TALLAHASSEE, Florida -- Uber is a smartphone app where you can request a driver, name your price and then rate that driver based on their service.
It's used in practically every major city in the country, including Jacksonville, but that's the only Florida city.
A heavily debated bill in the Florida legislature would lower restrictions on digital transportation services like Uber, allowing it to expand in the state.
Supporters of the chauffeured limousines bill did not hold back excitement after it passed in a House committee Friday.
Justin Kintz works for Uber Technologies.
"We're gratified that the committee saw that this opportunity was real," Kintz said.
"We're in Jacksonville, which is great for us in Florida, but there's three other major municipalities and lots of other municipalities that Uber would love to be in."
Dozens of people stood up in support and opposition of it.
"These folks lost in Tampa and lost in Miami, succeeded in Jacksonville and decided to take their marbles and run to Tallahassee and have big brother superimpose from Tallahassee down to local governments," said Ron Book, a popular lobbyist against the bill.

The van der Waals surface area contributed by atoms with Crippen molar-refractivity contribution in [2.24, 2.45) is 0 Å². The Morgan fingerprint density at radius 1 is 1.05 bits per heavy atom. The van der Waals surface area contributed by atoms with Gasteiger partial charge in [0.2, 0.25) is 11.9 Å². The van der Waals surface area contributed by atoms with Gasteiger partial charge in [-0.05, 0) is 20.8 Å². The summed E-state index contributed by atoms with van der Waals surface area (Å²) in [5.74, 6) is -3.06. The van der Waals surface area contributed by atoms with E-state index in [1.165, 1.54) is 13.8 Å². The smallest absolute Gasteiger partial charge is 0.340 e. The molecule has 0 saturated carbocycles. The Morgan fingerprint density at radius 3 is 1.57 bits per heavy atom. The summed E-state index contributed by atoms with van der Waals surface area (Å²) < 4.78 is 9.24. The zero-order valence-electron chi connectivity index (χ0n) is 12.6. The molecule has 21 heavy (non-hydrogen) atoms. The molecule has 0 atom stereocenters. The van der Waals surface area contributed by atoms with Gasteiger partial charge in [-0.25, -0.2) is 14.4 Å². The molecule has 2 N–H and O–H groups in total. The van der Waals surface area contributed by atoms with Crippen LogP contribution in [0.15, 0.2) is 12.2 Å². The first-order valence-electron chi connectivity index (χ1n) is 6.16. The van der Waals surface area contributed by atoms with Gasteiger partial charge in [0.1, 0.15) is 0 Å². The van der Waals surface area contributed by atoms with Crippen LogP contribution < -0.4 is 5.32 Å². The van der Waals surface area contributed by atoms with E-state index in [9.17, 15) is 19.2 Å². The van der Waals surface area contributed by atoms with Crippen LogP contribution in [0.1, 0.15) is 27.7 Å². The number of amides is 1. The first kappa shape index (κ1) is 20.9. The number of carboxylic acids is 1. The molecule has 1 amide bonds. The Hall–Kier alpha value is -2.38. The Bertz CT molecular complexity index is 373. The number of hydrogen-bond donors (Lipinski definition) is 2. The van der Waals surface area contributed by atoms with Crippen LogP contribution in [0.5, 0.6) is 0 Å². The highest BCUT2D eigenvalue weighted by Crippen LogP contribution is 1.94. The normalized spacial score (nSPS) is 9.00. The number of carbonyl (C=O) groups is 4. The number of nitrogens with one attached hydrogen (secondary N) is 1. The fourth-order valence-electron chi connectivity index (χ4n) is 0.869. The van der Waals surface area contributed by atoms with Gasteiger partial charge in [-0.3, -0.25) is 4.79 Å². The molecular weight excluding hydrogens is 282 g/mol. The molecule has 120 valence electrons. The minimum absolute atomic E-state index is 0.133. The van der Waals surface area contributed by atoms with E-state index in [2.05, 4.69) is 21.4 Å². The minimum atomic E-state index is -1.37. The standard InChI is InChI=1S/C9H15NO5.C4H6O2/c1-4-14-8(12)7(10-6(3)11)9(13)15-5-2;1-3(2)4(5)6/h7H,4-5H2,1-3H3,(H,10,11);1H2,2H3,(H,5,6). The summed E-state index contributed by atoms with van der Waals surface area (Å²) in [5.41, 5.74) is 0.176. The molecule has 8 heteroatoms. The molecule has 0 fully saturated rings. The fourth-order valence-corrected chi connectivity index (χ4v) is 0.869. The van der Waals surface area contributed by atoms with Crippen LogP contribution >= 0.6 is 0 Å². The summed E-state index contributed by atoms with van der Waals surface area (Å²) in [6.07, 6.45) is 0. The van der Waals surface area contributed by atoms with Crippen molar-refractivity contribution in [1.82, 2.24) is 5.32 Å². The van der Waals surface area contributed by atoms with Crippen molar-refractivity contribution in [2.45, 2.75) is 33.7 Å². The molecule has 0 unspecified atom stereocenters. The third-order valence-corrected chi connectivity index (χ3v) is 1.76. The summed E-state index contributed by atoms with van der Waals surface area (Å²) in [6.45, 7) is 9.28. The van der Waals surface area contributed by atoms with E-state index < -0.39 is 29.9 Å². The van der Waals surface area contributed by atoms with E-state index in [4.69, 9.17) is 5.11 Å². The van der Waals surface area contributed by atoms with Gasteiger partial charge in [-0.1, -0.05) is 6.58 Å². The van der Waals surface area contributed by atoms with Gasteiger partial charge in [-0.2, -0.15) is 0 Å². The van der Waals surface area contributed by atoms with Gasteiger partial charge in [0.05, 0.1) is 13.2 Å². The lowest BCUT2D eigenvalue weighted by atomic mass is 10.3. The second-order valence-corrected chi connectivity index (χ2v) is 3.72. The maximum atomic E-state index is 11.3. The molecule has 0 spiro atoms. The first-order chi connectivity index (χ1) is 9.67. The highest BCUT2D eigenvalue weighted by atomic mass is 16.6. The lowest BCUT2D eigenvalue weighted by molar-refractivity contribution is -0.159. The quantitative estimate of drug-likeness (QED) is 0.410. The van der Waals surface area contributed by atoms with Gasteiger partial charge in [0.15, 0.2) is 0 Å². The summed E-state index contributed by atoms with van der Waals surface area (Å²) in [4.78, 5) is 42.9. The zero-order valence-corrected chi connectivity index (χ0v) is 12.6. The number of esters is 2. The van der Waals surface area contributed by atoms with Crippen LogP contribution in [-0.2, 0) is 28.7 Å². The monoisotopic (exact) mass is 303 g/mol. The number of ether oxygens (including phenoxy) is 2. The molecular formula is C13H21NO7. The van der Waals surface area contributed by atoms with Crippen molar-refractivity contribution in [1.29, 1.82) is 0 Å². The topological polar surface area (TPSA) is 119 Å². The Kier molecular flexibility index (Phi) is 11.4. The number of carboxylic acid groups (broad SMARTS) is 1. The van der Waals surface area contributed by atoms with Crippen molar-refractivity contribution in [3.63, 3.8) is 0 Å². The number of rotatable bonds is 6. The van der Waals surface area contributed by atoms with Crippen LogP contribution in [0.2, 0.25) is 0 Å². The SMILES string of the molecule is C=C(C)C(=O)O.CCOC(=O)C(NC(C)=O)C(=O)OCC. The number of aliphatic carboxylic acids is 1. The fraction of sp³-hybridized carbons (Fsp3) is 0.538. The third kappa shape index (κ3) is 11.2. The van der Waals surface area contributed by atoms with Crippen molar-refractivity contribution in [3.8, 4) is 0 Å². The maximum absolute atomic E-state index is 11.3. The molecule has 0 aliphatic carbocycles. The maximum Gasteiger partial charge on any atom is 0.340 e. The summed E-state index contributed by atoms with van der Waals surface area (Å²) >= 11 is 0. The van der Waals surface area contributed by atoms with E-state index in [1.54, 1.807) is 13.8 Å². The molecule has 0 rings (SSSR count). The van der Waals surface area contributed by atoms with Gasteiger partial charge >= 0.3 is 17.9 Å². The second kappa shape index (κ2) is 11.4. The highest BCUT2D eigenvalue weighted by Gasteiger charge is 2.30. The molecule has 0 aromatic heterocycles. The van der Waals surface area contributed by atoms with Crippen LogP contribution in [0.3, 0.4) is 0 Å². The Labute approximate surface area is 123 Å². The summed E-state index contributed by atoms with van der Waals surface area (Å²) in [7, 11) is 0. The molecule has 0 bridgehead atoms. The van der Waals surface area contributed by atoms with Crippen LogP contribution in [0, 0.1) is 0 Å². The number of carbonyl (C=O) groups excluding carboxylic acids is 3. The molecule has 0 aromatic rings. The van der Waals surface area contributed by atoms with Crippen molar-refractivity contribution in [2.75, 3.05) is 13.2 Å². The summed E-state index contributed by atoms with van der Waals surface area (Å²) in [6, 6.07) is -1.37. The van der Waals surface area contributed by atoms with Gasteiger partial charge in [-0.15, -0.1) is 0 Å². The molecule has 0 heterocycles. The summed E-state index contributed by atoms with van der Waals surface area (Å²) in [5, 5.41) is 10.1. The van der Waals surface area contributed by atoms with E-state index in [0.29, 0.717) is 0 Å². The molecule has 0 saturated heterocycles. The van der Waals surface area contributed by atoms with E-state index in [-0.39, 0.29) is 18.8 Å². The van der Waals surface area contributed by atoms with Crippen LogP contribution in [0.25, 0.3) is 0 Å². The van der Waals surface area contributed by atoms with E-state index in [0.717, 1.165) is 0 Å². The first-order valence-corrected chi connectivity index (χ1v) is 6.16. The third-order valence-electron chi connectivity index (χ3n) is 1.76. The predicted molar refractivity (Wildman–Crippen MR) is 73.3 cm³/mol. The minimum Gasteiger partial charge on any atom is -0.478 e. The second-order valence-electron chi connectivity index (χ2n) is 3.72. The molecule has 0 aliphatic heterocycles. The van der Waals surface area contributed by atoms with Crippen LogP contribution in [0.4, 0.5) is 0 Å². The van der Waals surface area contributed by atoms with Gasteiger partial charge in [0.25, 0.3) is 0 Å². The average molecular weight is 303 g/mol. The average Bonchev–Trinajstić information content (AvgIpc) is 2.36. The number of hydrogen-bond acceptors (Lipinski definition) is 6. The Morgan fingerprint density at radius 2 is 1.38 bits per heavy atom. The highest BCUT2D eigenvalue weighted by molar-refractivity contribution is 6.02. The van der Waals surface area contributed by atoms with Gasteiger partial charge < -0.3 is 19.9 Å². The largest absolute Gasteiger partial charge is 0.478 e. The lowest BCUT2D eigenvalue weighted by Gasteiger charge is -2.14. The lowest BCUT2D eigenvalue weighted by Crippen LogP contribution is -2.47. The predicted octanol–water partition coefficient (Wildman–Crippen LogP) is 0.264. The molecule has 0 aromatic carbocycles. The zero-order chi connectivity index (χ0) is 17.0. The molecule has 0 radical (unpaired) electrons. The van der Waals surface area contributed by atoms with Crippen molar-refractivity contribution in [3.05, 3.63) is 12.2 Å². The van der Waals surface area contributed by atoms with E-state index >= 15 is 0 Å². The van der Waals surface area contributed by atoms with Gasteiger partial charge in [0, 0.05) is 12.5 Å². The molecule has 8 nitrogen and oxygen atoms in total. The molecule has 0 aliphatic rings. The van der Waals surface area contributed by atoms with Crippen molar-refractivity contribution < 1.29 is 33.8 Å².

House members against it say this should remain a local issue, not a state issue.
"I think each city is a different situation. That's what I kind of pointed out in committee," said Rep. Mark Danish, a Democrat representing Tampa.
Representative James Grant, a Republican from Tampa, is the bill's sponsor.
"It's simply about economic opportunity. It's simply about free markets and it's simply about drivers wanting a chance," he says.
The bill would prevent counties from requiring companies to have a minimum wait time, a minimum fare or permits issued to operate.